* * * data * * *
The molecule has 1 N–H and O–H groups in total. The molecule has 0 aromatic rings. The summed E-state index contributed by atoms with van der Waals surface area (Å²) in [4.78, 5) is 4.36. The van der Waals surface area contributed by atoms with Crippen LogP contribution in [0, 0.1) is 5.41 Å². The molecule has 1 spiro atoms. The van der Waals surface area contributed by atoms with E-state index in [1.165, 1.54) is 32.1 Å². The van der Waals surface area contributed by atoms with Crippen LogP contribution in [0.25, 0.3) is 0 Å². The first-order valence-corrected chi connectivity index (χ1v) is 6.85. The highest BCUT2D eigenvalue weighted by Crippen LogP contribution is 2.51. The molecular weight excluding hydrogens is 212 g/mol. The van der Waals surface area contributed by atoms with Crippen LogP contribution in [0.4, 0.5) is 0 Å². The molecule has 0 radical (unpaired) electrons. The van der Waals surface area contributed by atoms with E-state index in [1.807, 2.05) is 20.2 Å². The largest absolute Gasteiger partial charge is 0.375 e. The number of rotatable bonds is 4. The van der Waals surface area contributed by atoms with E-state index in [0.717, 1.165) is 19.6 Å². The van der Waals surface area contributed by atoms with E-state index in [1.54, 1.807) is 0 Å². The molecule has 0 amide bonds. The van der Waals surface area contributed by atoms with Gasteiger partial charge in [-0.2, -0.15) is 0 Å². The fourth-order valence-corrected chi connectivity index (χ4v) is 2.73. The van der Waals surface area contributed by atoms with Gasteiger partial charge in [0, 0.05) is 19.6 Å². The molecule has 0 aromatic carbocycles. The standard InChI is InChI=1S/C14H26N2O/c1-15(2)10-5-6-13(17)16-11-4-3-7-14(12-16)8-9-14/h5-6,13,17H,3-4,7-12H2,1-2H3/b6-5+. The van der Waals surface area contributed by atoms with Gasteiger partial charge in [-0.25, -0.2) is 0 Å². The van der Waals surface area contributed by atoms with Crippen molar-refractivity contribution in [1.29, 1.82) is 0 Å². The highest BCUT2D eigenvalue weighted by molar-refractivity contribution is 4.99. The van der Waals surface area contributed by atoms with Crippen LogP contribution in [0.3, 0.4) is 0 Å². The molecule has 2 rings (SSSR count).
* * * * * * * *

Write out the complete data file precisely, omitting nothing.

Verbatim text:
The molecule has 1 N–H and O–H groups in total. The molecule has 0 aromatic rings. The summed E-state index contributed by atoms with van der Waals surface area (Å²) in [4.78, 5) is 4.36. The van der Waals surface area contributed by atoms with Crippen LogP contribution in [0, 0.1) is 5.41 Å². The molecule has 1 spiro atoms. The van der Waals surface area contributed by atoms with E-state index in [1.165, 1.54) is 32.1 Å². The van der Waals surface area contributed by atoms with Crippen LogP contribution in [0.25, 0.3) is 0 Å². The first-order valence-corrected chi connectivity index (χ1v) is 6.85. The highest BCUT2D eigenvalue weighted by Crippen LogP contribution is 2.51. The molecular weight excluding hydrogens is 212 g/mol. The van der Waals surface area contributed by atoms with Crippen LogP contribution in [0.4, 0.5) is 0 Å². The molecule has 0 radical (unpaired) electrons. The van der Waals surface area contributed by atoms with E-state index in [1.807, 2.05) is 20.2 Å². The largest absolute Gasteiger partial charge is 0.375 e. The number of rotatable bonds is 4. The van der Waals surface area contributed by atoms with E-state index in [0.717, 1.165) is 19.6 Å². The van der Waals surface area contributed by atoms with E-state index in [1.54, 1.807) is 0 Å². The molecule has 0 amide bonds. The van der Waals surface area contributed by atoms with Gasteiger partial charge in [-0.2, -0.15) is 0 Å². The fourth-order valence-corrected chi connectivity index (χ4v) is 2.73. The van der Waals surface area contributed by atoms with Gasteiger partial charge in [0, 0.05) is 19.6 Å². The molecule has 0 aromatic carbocycles. The standard InChI is InChI=1S/C14H26N2O/c1-15(2)10-5-6-13(17)16-11-4-3-7-14(12-16)8-9-14/h5-6,13,17H,3-4,7-12H2,1-2H3/b6-5+. The van der Waals surface area contributed by atoms with Gasteiger partial charge in [-0.25, -0.2) is 0 Å². The van der Waals surface area contributed by atoms with Crippen molar-refractivity contribution in [1.29, 1.82) is 0 Å². The highest BCUT2D eigenvalue weighted by molar-refractivity contribution is 4.99. The van der Waals surface area contributed by atoms with Crippen LogP contribution in [0.3, 0.4) is 0 Å². The molecule has 2 rings (SSSR count).